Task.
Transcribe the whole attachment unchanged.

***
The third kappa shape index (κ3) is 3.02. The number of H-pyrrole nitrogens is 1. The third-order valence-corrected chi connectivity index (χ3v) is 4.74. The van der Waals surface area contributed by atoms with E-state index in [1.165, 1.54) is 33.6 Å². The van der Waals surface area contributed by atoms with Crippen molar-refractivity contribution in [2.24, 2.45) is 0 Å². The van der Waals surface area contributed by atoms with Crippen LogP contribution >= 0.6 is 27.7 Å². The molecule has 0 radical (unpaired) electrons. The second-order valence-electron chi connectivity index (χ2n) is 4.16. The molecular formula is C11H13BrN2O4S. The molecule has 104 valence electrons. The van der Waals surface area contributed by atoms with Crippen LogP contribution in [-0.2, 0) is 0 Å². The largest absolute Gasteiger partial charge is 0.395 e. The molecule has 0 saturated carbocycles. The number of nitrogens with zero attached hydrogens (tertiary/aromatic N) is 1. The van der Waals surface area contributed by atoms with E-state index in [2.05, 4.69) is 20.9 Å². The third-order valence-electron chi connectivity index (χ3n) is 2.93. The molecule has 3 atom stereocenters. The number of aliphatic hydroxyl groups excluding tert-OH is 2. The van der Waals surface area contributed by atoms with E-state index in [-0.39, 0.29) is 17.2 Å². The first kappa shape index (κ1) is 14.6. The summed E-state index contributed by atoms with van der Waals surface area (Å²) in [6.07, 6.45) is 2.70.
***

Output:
The third kappa shape index (κ3) is 3.02. The number of H-pyrrole nitrogens is 1. The third-order valence-corrected chi connectivity index (χ3v) is 4.74. The van der Waals surface area contributed by atoms with E-state index in [1.165, 1.54) is 33.6 Å². The van der Waals surface area contributed by atoms with Crippen molar-refractivity contribution in [2.24, 2.45) is 0 Å². The van der Waals surface area contributed by atoms with Crippen LogP contribution >= 0.6 is 27.7 Å². The molecule has 0 radical (unpaired) electrons. The second-order valence-electron chi connectivity index (χ2n) is 4.16. The molecular formula is C11H13BrN2O4S. The molecule has 104 valence electrons. The van der Waals surface area contributed by atoms with Crippen LogP contribution in [-0.2, 0) is 0 Å². The largest absolute Gasteiger partial charge is 0.395 e. The molecule has 0 saturated carbocycles. The number of nitrogens with zero attached hydrogens (tertiary/aromatic N) is 1. The van der Waals surface area contributed by atoms with E-state index in [2.05, 4.69) is 20.9 Å². The third-order valence-electron chi connectivity index (χ3n) is 2.93. The molecule has 3 atom stereocenters. The number of aliphatic hydroxyl groups excluding tert-OH is 2. The van der Waals surface area contributed by atoms with E-state index in [-0.39, 0.29) is 17.2 Å². The first kappa shape index (κ1) is 14.6. The summed E-state index contributed by atoms with van der Waals surface area (Å²) in [6.07, 6.45) is 2.70.